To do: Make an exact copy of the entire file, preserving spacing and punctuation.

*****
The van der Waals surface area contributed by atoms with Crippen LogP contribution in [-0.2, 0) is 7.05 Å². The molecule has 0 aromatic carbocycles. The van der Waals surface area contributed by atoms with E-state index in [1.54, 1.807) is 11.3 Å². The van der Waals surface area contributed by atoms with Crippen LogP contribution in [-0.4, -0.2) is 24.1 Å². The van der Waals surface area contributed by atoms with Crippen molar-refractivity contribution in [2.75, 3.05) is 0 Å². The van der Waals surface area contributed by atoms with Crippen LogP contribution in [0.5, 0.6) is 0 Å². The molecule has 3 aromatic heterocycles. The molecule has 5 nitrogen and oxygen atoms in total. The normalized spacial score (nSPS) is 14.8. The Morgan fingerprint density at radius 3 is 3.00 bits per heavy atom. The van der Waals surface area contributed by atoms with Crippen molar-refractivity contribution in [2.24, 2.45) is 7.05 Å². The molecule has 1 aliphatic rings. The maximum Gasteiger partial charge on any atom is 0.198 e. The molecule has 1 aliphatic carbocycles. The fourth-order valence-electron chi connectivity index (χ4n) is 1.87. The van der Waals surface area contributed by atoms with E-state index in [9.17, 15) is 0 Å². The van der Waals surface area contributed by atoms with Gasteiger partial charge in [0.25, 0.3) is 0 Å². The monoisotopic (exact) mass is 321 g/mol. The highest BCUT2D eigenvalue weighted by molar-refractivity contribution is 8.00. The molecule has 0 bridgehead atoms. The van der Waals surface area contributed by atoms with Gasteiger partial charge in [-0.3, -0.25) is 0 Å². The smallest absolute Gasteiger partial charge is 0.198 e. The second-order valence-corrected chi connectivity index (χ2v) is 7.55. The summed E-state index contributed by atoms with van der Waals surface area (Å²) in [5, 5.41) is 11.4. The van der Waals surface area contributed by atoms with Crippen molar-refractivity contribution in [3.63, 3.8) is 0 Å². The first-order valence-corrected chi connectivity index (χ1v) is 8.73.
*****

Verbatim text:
The van der Waals surface area contributed by atoms with Crippen LogP contribution in [-0.2, 0) is 7.05 Å². The molecule has 0 aromatic carbocycles. The van der Waals surface area contributed by atoms with E-state index in [1.54, 1.807) is 11.3 Å². The van der Waals surface area contributed by atoms with Crippen LogP contribution in [-0.4, -0.2) is 24.1 Å². The van der Waals surface area contributed by atoms with Crippen molar-refractivity contribution in [2.75, 3.05) is 0 Å². The van der Waals surface area contributed by atoms with Crippen LogP contribution in [0.5, 0.6) is 0 Å². The molecule has 3 aromatic heterocycles. The molecule has 5 nitrogen and oxygen atoms in total. The normalized spacial score (nSPS) is 14.8. The Morgan fingerprint density at radius 3 is 3.00 bits per heavy atom. The van der Waals surface area contributed by atoms with Crippen molar-refractivity contribution in [2.24, 2.45) is 7.05 Å². The molecule has 1 aliphatic rings. The maximum Gasteiger partial charge on any atom is 0.198 e. The molecule has 1 aliphatic carbocycles. The fourth-order valence-electron chi connectivity index (χ4n) is 1.87. The van der Waals surface area contributed by atoms with E-state index in [9.17, 15) is 0 Å². The van der Waals surface area contributed by atoms with Gasteiger partial charge in [0.25, 0.3) is 0 Å². The monoisotopic (exact) mass is 321 g/mol. The highest BCUT2D eigenvalue weighted by molar-refractivity contribution is 8.00. The molecule has 0 bridgehead atoms. The van der Waals surface area contributed by atoms with Gasteiger partial charge in [-0.3, -0.25) is 0 Å². The smallest absolute Gasteiger partial charge is 0.198 e. The second-order valence-corrected chi connectivity index (χ2v) is 7.55. The summed E-state index contributed by atoms with van der Waals surface area (Å²) in [5, 5.41) is 11.4. The van der Waals surface area contributed by atoms with Crippen molar-refractivity contribution in [3.63, 3.8) is 0 Å². The first-order valence-corrected chi connectivity index (χ1v) is 8.73.